Summer School: How to Eat the Whole Lobster

Illustration by James Provost

Lucky enough to get your hands on some fresh lobster this summer? Here’s what you need to know to eat it (don’t forget your bib!).

Hard-shelled lobsters like the Canadian Atlantic Lobster (Homarus Americanus) have the most meat. (They’re identified by the claws on the first three pairs of legs with the first set bearing the largest.) But it doesn’t mean anything if you don’t pick that lobster clean. Ron Cormier, lobster fisherman and owner of New Brunswick’s Shediac Bay Cruises shows you how:

1. Twist off both claws. Separate the knuckles, scooping out the nuggets of meat with a lobster pick.

2. Grasp the little finger of the claw and snap it off. Crack each claw and pick meat out. Twist the tail off the body.

3. Remove flippers and squeeze like a tube of toothpaste, pushing the meat out. Take the tail shell in the palms of your hands, lacing your fingers behind it, and squeeze firmly. Remove the shell on one side to reveal the meat. Discard the black intestinal vein.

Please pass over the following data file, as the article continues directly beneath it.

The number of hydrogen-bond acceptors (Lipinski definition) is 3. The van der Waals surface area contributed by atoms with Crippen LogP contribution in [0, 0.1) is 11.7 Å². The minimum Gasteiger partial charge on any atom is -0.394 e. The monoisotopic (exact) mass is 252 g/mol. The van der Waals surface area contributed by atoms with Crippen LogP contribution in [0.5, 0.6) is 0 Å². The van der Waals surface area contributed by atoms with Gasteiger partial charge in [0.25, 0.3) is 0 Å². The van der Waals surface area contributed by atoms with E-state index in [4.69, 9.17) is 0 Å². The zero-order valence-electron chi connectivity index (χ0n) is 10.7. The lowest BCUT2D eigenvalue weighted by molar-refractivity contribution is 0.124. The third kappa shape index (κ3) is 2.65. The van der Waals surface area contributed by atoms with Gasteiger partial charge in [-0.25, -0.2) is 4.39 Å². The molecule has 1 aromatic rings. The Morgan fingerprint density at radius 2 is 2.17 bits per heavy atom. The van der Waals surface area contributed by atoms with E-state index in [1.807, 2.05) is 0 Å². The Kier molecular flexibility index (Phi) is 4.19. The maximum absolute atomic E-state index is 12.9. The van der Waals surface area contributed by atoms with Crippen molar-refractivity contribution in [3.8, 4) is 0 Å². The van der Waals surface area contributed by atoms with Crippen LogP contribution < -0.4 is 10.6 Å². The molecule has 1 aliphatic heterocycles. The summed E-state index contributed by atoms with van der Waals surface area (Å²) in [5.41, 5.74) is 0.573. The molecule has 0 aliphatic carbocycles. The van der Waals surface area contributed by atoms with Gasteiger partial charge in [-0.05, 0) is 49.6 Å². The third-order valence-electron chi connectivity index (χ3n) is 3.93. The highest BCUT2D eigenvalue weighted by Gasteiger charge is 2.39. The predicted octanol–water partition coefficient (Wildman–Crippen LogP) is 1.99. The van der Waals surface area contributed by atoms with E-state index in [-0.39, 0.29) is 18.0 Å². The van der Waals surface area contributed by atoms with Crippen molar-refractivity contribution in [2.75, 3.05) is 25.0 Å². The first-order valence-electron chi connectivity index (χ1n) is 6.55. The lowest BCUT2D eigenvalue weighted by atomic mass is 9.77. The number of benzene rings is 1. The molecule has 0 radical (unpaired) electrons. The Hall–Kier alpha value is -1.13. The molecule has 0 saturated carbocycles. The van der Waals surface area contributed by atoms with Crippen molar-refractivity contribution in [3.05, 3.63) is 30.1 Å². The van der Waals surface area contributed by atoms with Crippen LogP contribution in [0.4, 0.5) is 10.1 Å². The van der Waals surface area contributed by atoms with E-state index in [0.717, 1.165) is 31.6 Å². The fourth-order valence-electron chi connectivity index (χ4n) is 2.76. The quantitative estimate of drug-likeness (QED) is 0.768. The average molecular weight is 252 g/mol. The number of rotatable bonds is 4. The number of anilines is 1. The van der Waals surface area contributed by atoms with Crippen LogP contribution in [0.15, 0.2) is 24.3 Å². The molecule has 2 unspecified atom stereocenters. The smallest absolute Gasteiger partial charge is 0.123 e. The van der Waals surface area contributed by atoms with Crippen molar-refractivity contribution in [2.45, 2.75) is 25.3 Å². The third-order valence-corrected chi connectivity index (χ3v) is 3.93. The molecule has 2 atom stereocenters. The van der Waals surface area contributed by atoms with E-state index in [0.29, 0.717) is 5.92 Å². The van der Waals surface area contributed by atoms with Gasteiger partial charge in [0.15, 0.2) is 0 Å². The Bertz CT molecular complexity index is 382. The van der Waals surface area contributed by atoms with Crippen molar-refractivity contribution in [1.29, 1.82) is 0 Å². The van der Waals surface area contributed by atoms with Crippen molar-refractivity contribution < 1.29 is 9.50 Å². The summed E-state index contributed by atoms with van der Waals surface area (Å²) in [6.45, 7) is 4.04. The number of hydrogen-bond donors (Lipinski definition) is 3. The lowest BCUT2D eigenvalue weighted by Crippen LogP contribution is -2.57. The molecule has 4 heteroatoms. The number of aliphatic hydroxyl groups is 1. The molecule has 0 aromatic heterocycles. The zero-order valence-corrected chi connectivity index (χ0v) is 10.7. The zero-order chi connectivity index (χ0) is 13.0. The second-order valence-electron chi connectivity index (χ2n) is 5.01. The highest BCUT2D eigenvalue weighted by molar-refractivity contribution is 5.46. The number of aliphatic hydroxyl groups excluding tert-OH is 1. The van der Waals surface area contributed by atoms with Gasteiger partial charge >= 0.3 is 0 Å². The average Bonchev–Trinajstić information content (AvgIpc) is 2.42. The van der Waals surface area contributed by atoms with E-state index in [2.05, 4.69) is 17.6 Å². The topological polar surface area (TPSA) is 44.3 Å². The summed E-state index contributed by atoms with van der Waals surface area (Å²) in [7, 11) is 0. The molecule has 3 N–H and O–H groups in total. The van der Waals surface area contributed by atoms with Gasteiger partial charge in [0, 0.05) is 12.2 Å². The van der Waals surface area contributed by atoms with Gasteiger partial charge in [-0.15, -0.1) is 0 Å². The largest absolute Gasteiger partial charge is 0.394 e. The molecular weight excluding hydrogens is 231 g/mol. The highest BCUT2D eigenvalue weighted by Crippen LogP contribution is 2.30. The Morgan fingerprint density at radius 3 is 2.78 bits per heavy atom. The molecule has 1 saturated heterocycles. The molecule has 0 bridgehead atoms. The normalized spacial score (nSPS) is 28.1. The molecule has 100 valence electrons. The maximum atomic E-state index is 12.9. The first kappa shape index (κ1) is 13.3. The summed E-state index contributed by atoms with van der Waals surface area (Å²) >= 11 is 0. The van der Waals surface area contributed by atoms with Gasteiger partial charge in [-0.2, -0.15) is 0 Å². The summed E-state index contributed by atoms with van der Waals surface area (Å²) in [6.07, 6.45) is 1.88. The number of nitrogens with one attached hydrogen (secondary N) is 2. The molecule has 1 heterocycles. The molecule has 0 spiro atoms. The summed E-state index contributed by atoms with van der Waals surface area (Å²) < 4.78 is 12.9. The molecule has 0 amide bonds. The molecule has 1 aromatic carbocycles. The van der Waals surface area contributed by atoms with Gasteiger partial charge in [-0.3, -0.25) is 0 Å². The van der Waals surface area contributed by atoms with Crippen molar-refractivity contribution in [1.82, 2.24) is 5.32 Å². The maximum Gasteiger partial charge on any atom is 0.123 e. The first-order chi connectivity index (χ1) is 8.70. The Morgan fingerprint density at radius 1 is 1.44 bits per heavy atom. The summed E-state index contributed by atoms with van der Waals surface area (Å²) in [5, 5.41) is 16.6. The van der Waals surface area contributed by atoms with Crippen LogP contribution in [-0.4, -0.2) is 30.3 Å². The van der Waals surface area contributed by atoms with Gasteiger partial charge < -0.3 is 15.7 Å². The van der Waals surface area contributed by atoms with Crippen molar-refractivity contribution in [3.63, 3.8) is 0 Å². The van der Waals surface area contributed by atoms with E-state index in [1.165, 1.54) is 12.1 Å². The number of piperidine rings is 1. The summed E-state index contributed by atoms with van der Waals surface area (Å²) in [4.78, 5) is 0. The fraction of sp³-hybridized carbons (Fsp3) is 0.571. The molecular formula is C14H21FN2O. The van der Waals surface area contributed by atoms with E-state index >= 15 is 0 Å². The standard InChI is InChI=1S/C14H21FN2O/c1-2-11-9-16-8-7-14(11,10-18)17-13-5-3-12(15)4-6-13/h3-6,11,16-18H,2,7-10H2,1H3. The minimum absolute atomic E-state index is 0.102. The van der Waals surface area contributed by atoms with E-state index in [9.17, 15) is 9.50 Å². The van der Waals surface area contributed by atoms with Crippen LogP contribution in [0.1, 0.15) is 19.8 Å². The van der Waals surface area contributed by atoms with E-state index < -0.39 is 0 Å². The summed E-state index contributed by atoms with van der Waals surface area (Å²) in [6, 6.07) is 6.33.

4. Unhinge the back from the body by pulling it apart. This section contains the green tomalley (the liver), which some consider a delicacy.

5. Open the body by twisting apart the little legs in the middle. Pick around the joints where the legs are—there are still four or five bites of good white meat there. Twist off the legs and chomp on them, squeezing the meat out with your teeth.

And if you’re looking for some tasty ways to add lobster to your dinner table check out 20 Minute Supper Club’s Lobster Quesadillas, Roasted Lobster and Corn Risotto, and Thai Lobster Pot.

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